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One Pair of Hands

🎶 'And it's back to work A.G.A.I.N…'

I started back at work from maternity leave this month. I now have many colleagues who I haven’t met before in person, and am unlikely to anytime soon. We share lunches across different cities and have work drinks (which I’m only slightly more likely to make virtually than in person with two tiny people who don’t seem to understand the delights of sleep).

January this year, when I was filling out forms about flexible working and asking to be based at home, feels like a different era. Within two months, that became standard for all my colleagues. Our office definitely won’t be open until autumn at the earliest, and probably much later. Some of my colleagues miss the shared experiences, others like me appreciate how much easier life is not to lose hours to commuting.  

There are so many hard things about lockdown and it feels as if the difficulties are tailored to be uniquely painful to each person's situation, whether that be a single parent, someone living alone or a key worker. I can't even begin to imagine how hard it is to grieve for loved ones without being able to hug. I hope that one tiny silver lining we can take is a positive change to our work lives. We can't repeat the past, not exactly. And this extended time outside of the office has shown that it doesn’t impact on quality of work. So I’m hopeful that, just as after the war women chose to continue working, those of us who have desk jobs and find it more practical logging on from home, won’t be expected to stop. This would open up so many more roles to single parents who have childcare to juggle.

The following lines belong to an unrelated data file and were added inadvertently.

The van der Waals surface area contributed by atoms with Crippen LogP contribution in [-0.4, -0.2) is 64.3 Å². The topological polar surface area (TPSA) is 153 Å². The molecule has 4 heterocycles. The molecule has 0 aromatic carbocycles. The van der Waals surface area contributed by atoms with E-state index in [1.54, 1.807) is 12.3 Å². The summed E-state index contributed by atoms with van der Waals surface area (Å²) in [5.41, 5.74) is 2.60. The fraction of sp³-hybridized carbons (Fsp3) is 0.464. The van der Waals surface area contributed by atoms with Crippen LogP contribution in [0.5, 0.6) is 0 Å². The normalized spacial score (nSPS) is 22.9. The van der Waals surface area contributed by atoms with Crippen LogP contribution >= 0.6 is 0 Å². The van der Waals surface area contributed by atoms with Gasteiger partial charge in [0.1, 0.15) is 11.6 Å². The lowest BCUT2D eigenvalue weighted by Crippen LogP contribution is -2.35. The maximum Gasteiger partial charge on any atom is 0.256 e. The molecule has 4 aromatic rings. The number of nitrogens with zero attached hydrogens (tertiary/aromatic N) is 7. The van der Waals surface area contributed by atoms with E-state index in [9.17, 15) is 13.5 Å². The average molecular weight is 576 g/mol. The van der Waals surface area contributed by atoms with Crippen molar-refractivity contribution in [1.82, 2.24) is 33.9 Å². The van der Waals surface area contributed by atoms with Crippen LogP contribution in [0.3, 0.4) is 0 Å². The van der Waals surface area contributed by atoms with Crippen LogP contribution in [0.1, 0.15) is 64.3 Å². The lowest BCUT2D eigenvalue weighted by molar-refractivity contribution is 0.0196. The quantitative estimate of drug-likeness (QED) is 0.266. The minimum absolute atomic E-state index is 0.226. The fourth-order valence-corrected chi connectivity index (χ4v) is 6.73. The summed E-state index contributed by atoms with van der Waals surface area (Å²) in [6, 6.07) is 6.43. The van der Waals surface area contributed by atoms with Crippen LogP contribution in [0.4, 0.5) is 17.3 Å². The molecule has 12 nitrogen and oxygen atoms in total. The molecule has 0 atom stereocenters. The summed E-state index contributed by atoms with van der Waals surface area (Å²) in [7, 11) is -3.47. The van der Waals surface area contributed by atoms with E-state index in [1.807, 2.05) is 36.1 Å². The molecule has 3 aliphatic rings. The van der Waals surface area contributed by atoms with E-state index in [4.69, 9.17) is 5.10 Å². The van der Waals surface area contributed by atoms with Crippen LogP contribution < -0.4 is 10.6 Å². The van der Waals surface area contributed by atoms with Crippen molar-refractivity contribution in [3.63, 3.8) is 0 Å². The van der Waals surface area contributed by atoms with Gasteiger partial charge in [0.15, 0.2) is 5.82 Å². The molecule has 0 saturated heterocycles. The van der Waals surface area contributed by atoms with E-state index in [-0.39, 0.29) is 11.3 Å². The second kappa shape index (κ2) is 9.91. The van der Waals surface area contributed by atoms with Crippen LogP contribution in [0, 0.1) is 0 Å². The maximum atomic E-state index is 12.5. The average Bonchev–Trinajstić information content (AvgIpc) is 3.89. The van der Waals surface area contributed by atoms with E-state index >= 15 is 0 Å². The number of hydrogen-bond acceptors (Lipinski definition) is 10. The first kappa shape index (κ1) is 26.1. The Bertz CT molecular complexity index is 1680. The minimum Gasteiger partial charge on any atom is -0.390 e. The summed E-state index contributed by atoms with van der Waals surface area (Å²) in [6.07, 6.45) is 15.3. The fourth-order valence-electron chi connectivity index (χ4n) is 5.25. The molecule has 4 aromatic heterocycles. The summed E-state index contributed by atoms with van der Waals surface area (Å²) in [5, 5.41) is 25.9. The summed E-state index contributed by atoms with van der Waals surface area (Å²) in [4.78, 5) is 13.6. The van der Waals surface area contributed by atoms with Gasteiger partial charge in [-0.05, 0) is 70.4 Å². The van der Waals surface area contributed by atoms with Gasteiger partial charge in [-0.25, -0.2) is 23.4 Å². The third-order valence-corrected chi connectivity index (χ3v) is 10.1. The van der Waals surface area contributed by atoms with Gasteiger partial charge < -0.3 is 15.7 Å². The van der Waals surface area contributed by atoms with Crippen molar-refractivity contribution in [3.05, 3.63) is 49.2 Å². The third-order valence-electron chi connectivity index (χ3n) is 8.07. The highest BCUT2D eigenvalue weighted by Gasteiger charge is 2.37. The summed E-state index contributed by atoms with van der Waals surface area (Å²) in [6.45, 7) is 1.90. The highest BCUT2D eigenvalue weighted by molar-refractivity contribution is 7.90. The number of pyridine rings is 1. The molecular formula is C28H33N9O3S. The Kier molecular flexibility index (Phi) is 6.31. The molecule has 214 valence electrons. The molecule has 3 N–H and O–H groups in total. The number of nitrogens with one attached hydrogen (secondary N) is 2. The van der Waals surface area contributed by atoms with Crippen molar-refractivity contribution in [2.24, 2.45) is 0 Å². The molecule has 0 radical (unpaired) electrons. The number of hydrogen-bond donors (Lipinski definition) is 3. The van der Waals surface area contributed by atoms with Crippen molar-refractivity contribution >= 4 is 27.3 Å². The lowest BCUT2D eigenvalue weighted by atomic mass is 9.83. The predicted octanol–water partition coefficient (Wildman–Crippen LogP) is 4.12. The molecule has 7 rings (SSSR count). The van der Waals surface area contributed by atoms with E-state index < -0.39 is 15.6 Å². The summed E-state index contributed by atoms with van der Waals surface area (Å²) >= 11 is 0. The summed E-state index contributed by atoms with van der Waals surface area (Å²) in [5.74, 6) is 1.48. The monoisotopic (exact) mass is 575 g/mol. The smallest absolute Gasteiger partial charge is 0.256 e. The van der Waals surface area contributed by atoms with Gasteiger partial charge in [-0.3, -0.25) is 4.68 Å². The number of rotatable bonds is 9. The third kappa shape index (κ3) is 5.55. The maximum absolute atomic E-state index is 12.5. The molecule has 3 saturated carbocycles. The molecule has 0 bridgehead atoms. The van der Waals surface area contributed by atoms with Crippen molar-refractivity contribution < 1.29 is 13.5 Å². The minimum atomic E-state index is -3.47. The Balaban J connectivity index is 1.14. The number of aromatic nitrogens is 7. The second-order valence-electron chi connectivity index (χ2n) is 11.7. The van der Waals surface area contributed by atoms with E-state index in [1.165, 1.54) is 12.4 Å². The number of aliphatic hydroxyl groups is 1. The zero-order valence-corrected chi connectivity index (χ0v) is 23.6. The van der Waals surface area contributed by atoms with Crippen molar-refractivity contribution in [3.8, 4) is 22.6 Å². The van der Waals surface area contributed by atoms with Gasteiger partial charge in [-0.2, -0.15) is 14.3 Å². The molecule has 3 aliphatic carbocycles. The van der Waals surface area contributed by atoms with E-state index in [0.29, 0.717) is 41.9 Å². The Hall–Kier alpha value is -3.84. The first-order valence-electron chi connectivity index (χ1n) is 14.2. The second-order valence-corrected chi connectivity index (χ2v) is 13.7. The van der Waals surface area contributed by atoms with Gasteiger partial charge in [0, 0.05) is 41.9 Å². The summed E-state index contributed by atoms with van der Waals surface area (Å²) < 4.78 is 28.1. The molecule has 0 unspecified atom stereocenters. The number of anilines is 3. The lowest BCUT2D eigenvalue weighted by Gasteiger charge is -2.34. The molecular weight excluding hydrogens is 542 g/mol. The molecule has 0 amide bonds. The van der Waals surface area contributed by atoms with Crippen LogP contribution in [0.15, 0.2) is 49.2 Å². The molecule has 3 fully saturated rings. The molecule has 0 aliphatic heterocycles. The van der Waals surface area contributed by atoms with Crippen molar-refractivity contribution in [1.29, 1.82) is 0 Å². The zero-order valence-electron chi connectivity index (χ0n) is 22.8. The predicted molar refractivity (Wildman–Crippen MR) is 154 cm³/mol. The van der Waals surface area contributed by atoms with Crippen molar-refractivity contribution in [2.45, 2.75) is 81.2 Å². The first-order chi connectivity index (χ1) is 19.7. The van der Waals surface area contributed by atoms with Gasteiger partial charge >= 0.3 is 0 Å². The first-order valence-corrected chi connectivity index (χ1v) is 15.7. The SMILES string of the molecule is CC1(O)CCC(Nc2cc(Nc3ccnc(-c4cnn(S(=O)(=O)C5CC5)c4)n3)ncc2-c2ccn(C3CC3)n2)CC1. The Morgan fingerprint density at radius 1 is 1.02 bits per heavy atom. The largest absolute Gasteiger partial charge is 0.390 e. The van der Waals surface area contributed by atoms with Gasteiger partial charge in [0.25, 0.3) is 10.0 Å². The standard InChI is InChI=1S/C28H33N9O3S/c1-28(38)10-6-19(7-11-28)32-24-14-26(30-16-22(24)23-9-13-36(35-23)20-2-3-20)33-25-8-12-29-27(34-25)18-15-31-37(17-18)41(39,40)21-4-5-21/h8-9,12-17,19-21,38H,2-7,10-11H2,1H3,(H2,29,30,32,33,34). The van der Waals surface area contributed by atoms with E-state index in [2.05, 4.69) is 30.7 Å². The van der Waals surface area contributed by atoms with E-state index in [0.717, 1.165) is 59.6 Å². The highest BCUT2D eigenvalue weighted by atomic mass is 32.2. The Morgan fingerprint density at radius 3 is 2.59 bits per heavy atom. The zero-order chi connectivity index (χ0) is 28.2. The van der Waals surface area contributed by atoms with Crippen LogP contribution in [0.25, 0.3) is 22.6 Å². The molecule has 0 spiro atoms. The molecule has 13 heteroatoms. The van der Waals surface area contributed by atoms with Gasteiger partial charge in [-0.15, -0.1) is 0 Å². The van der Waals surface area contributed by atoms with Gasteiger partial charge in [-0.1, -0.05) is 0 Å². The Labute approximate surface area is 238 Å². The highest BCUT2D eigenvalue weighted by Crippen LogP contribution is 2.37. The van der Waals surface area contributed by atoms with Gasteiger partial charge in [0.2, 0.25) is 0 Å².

I’ve had the help of a child minder over the past few weeks – there’s no way I could have worked safely otherwise with my son Xavi putting crayons, pebbles, everything chokeable straight in his mouth. And although my children will go back to nursery in the months ahead (I’m not quite sure when, and the decision feels like a huge responsibility) it has been wonderful having someone come to the house and help me. Both my children are delighted to have another adult around, and Astrid gives her a toy to take home and play with every night. I get to play with them during lunch and breaks, and I feel incredibly lucky: it took two weeks of having some help to realise quite how overtired I was from solo mum lockdown. I wrote about my experience and that of single parents who are NHS workers, for HuffPost. 

It's been hard for many single parents and pregnant women to seek help in lockdown and I'm glad to hear of many services moving online so people can seek the support and help they need. One of those is an online concierge service to support expecting and new parents from childcare experts myTamarin. The new service offers access to midwives, maternity nurses and will answer questions about sleep, colic, breastfeeding for a baby's first year. Wellbeing experts and authors Nadia and Katia Narain Philips provide content and advice to optimise health pre and post pregnancy using yoga, meditation and healthy recipes. 

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My son took his first step a week ago. I think he was as surprised as I was, and I suspect it might be a while before he repeats the trick. I was so delighted, not just because he wasn’t moving at all two months ago, but also because I was filming him standing to send to his cousins, so the moment was caught on camera.